Archive for Samantha Morton

The Face on the Barsoom Floor

Posted in FILM, Painting with tags , , , , , , , , , , , , , , , , on March 16, 2012 by dcairns

I was trying to recall what the poster reminded me of…

JOHN CARTER in 3D and Imax — I never actually saw an Imax feature before. When our local hydraplex first got an Imax screen, all they had to show was a couple documentaries. I saw the one about Everest. When the snowslide hit the camera lens, as rendered on a screen the size of Burt Lancaster’s grin, I jumped — something 3D pretty much never makes me do (except in Joe Dante’s THE HOLE)… I didn’t experience such an extreme reaction this time, maybe because we sat further back, in deference to Fiona’s nerves. Excessive scale can be alarming to her — for instance, she has a morbid fear of the Eiffel Tower.

…and then I remembered this Tim White paperback cover, BUT…

So, JOHN CARTER, a movie which is underperforming ENTIRELY, I submit, because some halfwit at Disney decided to omit the words “OF MARS” from their $250 million epic, thereby making it sound like MICHAEL CLAYTON or JACKIE BROWN. Low-key, in other words. The decision reeks of stupidity not just because it miss-sells the product (I guess the ads made most of us aware what kind of film this really was) but because it gave off a whiff of panic, and the press bloodhounds were all over that. So the movie emerged sheened in flop sweat, before a skeptical rather than an enthused populace.

But I think they should have thrown subtlety to the winds, like Frazetta.

What’s the movie like? Imperfect, but fun. It had me almost convinced that the improbably-named Taylor Kitsch is a leading man, and slightly more convinced by Lynn Collins. Then, a long way in, James Purefoy comes in with a better-drawn character and breathes so much life into his moments of screen time that you realize what’s been missing. There are some very good actors in this — Mark Strong seizes his moments too, and Ciaran Hinds does his angst-ridden gravitas thing that earns him the big bucks. Dominic West is almost positioned as the main bad guy, but his character is so outclassed by Strong’s that he can’t register. Also, he doesn’t get to do anything really nasty. I mean, he kills lots of people, but so does everybody in this film. You can’t judge the characters by the same standards you’d apply to the people at your local Tesco. I mean, that’d be ridiculous. What West, a thoughtful actor, does, is play his character for all he’s worth as a man promoted hopelessly beyond his range of competence. That’s all the script has given him, so he just goes for it. I think it’s the only choice of any integrity available to him, but it doesn’t help the film the way some good bad-guy business would.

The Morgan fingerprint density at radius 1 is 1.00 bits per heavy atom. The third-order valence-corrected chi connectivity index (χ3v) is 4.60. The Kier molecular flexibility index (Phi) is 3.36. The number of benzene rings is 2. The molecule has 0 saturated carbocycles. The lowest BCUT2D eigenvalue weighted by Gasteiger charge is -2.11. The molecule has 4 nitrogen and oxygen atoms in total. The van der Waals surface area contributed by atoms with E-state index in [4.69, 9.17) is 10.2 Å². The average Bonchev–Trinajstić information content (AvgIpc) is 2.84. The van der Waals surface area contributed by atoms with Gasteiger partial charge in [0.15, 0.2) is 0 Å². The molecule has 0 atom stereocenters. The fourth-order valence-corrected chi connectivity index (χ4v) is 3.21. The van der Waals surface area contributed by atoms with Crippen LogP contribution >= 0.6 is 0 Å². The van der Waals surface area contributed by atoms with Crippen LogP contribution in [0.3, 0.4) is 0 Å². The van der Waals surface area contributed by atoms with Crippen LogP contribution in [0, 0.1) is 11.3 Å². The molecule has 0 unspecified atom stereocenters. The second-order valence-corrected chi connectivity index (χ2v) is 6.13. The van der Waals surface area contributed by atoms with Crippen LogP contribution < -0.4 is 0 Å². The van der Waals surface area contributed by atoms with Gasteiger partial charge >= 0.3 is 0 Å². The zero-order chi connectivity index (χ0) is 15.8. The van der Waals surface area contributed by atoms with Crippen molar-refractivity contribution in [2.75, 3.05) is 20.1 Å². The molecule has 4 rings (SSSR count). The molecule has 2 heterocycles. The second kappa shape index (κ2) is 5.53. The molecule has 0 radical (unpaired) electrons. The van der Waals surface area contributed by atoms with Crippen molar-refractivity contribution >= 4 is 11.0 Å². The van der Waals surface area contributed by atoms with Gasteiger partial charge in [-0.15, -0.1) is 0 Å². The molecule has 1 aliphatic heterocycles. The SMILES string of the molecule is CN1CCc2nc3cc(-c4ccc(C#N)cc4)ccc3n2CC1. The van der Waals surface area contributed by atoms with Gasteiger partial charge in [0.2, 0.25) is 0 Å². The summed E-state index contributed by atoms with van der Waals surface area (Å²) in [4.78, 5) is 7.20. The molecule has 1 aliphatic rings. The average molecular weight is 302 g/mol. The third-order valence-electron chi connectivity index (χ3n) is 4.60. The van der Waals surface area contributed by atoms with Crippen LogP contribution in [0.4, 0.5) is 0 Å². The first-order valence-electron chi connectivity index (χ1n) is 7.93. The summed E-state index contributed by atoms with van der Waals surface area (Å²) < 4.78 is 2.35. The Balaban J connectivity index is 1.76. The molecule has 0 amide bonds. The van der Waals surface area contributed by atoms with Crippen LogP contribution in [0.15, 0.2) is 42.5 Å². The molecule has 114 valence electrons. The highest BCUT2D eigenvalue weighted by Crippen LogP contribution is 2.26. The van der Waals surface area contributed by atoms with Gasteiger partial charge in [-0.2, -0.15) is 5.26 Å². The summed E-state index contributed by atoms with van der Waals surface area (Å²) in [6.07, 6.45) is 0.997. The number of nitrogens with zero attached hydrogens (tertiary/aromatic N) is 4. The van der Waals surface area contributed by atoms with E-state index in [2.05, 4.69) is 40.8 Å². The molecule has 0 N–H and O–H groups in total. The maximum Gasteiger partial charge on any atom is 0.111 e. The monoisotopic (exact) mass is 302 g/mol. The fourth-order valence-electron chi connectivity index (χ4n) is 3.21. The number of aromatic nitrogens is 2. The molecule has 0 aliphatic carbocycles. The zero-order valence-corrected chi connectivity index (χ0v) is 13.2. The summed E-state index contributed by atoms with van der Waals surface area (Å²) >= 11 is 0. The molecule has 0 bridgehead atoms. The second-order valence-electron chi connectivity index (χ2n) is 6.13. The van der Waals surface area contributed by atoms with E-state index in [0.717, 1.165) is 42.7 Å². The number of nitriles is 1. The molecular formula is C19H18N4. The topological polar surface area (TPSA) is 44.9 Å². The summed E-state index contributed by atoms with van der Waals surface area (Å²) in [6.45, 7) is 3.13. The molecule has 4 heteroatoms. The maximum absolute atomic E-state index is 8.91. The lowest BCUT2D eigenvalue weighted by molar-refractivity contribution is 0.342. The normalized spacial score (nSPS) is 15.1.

“My name isn’t a problem as I shall appear only in the most classy. high-toned works.”

I’ve read a lot of reviews saying the movie is badly designed, which I don’t wholly agree with. The earthly stuff looks great. Everything involving the four-armed tharks looks beautiful: the tharks, the thark city (Tharksville?), the thark animals like the bullfrogdog, Woola, even the thark bunting in the thark arena is quite lovely.

Meanwhile, in Zodanga and Helium (I know! But still better than Taylor Kitsch, right?) people wear ridiculous tufts of fake fur on their shoulders, elaborate fretwork lattices, and the kind of fantasy fiction garb that tends to look better in a Frank Frazetta painting than on a moving human being with the ability to convey embarrassment. Busy, busy, busy, as Bette Davis says in WHALES OF AUGUST. *I* say, if you’re going the Frazetta route, you probably want to show more skin just to distract from what they’re actually almost wearing. But it’s a Disney film. Is that why it doesn’t have a Traci Lords cameo, which it so clearly REQUIRES? Is there some crazy Disney ruling against employing former porn stars? But Traci is a born-again B-movie queen, and this movie could use her services.

The impractically  incomplete, but fetishistically pleasing suits of armour reminded me of Just Jaeckin’s GWENDOLINE, but they just needed to go that extra mile, or few inches.

Action: mostly clear and impressive, sometimes too frenetic and ugly.

Dialogue: some funny lines, some “How does a pharaoh talk?” awkwardness.